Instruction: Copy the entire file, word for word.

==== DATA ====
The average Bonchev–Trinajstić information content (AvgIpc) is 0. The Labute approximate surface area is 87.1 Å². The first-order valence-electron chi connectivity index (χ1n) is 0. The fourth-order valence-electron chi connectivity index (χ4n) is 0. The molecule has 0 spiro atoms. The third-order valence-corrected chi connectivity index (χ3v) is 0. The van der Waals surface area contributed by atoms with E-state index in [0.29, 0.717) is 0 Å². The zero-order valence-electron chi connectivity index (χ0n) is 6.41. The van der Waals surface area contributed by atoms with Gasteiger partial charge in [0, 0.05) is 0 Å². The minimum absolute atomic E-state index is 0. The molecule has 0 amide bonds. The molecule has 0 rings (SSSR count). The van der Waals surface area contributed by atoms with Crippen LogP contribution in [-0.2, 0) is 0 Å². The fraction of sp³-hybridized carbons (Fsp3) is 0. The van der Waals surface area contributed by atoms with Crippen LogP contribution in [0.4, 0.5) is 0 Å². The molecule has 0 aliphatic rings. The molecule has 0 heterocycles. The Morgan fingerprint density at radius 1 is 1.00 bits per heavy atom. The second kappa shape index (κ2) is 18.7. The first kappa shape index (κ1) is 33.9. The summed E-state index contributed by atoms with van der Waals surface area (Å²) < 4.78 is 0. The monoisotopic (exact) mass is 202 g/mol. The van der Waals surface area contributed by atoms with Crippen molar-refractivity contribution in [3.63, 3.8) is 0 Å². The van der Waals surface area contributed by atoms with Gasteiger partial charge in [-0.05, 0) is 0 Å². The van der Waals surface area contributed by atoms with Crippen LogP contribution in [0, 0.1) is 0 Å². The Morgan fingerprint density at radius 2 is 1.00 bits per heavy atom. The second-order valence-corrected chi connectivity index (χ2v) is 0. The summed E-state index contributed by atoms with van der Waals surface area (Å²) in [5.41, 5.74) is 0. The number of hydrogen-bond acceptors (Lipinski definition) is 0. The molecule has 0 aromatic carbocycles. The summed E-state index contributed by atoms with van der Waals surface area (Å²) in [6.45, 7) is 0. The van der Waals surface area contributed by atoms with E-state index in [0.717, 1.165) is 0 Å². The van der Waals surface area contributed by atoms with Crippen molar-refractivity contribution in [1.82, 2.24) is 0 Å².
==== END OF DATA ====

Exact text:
The average Bonchev–Trinajstić information content (AvgIpc) is 0. The Labute approximate surface area is 87.1 Å². The first-order valence-electron chi connectivity index (χ1n) is 0. The fourth-order valence-electron chi connectivity index (χ4n) is 0. The molecule has 0 spiro atoms. The third-order valence-corrected chi connectivity index (χ3v) is 0. The van der Waals surface area contributed by atoms with E-state index in [0.29, 0.717) is 0 Å². The zero-order valence-electron chi connectivity index (χ0n) is 6.41. The van der Waals surface area contributed by atoms with Gasteiger partial charge in [0, 0.05) is 0 Å². The minimum absolute atomic E-state index is 0. The molecule has 0 amide bonds. The molecule has 0 rings (SSSR count). The van der Waals surface area contributed by atoms with Crippen LogP contribution in [-0.2, 0) is 0 Å². The fraction of sp³-hybridized carbons (Fsp3) is 0. The van der Waals surface area contributed by atoms with Crippen LogP contribution in [0.4, 0.5) is 0 Å². The molecule has 0 aliphatic rings. The molecule has 0 heterocycles. The Morgan fingerprint density at radius 1 is 1.00 bits per heavy atom. The second kappa shape index (κ2) is 18.7. The first kappa shape index (κ1) is 33.9. The summed E-state index contributed by atoms with van der Waals surface area (Å²) < 4.78 is 0. The monoisotopic (exact) mass is 202 g/mol. The van der Waals surface area contributed by atoms with Crippen molar-refractivity contribution in [3.63, 3.8) is 0 Å². The van der Waals surface area contributed by atoms with Gasteiger partial charge in [-0.05, 0) is 0 Å². The van der Waals surface area contributed by atoms with Crippen LogP contribution in [0, 0.1) is 0 Å². The Morgan fingerprint density at radius 2 is 1.00 bits per heavy atom. The second-order valence-corrected chi connectivity index (χ2v) is 0. The summed E-state index contributed by atoms with van der Waals surface area (Å²) in [5.41, 5.74) is 0. The number of hydrogen-bond acceptors (Lipinski definition) is 0. The molecule has 0 aromatic carbocycles. The summed E-state index contributed by atoms with van der Waals surface area (Å²) in [6.45, 7) is 0. The van der Waals surface area contributed by atoms with E-state index in [0.717, 1.165) is 0 Å². The van der Waals surface area contributed by atoms with Crippen molar-refractivity contribution in [1.82, 2.24) is 0 Å².